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Re-Register all of the DLLs on your computer

February 14th, 2012 by NuAngel Leave a reply »

If you’ve recently had a virus or other random problems with your computer, such as the Blue Screen of Death, Windows Update not working, or Internet Explorer crashing, someone may have have advised that you use the System File Checker, or they may have told you to re-register all of the DLL’s on a computer. What the heck are they talking about?


What they want you to do is to go through your computer with a fine-toothed comb and find any system files that may have been corrupted. That sounds like it could take hours and be extremely difficult, lucky for you: it isn’t!

  1. Open a command prompt (for most of you, you can simply click the Start Menu, then go to All Programs, Accessories, then click Command Prompt).
  2. Type the following, and press enter:
    sfc /scannow
  3. You can also use the switch (the part after the slash) “scanonce” to scan the computer when you reboot, or “scanboot” to ALWAYS check the computer on bootup, but I adise sticking with either scannow or scanboot.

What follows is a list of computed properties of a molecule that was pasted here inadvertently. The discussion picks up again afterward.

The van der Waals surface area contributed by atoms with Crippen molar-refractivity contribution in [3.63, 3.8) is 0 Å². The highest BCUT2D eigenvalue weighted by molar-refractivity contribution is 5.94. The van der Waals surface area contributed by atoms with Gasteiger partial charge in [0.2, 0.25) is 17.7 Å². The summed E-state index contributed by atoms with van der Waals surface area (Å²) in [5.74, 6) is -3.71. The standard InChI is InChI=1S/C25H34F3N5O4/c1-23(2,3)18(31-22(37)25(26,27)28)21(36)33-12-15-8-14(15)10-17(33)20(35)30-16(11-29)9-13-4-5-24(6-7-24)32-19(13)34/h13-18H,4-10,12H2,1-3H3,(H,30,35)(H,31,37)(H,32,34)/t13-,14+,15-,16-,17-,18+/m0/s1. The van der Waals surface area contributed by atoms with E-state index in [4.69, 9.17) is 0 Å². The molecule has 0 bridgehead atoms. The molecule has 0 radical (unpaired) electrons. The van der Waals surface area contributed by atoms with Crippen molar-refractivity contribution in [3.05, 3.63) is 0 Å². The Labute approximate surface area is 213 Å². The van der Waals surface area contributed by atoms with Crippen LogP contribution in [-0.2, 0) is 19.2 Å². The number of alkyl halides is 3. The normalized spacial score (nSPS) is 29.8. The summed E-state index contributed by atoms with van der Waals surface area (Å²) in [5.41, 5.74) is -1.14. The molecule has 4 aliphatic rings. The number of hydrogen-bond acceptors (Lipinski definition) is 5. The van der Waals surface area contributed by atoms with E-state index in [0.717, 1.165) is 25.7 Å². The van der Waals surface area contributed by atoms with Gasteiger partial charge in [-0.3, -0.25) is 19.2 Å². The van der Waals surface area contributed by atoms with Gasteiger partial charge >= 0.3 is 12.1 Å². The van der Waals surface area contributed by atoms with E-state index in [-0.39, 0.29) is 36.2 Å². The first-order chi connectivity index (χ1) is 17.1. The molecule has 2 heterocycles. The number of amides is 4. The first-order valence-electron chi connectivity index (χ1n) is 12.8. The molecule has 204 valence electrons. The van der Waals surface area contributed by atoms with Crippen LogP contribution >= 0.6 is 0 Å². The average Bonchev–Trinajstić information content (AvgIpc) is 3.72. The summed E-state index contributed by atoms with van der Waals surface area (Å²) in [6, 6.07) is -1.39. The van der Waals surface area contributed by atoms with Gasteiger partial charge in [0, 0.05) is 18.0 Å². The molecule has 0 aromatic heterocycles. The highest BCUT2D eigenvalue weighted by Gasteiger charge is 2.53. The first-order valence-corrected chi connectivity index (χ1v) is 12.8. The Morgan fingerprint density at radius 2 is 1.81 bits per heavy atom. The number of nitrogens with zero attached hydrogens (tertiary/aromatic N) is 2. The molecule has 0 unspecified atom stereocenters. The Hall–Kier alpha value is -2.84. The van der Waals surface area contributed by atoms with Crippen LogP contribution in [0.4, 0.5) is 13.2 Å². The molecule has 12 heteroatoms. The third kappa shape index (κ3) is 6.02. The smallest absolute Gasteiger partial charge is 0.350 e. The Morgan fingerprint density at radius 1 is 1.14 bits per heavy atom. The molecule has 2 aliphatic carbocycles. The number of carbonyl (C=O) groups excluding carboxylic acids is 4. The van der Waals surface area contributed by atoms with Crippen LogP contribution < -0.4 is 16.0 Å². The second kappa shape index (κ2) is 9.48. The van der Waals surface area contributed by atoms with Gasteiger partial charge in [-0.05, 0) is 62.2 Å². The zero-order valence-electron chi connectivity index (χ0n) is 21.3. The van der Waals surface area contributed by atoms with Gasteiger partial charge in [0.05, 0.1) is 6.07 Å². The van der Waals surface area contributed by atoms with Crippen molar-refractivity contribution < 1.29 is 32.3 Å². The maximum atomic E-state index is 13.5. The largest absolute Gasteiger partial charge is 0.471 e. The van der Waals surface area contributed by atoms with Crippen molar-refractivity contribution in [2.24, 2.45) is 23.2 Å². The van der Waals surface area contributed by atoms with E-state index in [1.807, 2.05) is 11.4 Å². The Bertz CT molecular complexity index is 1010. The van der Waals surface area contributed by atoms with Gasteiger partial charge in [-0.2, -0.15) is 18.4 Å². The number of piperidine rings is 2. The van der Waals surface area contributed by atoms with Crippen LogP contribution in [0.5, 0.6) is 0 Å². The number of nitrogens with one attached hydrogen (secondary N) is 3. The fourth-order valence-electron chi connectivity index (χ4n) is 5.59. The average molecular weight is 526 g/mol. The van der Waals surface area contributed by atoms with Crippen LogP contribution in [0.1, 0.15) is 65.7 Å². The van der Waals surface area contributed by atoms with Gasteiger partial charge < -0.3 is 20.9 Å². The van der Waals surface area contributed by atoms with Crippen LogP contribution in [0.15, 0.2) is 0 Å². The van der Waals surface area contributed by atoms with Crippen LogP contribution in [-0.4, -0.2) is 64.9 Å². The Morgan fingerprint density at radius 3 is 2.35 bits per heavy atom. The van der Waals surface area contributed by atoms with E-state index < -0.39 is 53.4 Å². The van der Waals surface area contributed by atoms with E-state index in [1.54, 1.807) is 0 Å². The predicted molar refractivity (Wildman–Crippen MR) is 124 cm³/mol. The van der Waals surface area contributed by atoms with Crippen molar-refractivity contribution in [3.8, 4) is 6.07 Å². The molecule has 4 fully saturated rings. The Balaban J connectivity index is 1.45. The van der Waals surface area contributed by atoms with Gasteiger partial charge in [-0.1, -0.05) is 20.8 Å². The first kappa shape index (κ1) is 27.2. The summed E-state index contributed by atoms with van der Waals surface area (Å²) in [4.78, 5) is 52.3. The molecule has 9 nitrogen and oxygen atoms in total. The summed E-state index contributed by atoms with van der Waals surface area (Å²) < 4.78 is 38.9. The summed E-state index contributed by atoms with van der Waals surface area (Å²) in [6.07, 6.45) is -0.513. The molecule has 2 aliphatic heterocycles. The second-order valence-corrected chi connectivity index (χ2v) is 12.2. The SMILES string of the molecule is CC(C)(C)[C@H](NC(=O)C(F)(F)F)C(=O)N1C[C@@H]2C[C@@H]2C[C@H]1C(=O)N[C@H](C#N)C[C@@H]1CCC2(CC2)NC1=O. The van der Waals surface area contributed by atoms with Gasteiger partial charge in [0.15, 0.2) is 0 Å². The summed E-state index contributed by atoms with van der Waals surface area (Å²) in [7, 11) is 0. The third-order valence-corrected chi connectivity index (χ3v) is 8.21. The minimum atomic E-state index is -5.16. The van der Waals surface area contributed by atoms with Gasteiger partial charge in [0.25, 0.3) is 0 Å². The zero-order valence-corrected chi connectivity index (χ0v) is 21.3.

That doesn’t actually re-register all of the DLL files, however it does compare all of the major system files to what they should be based on a cached version or version from the base Windows install, and repair them if corrupted. To re-register DLLs takes a little longer, but it can solve a lot of problems when applications report that a file can’t be found or is missing. Open another command prompt and enter each command below one at a time, being sure to press enter after each one.


In the example below, I point to System32. If you’re using a 64-bit computer, change directory to syswow64.

cd\
cd windows
cd system32
for %1 in (*dll) do regsvr32 %1 /s
for %1 in (*ocx) do regsvr32 %1 /s


Now reboot your computer. This doesn’t check the files themselves, but it re-registers them in the system, so if, for example, two programs shared the same file, and you uninstalled one of the programs, it may have left the file behind but broken ‘links’ (so to speak) to the file, thereby breaking the second program. So, I encourage you to run this as a quick way to try and fix some problems you may be having with program crashes, Windows Blue Screens, RUNDLL errors, etc…

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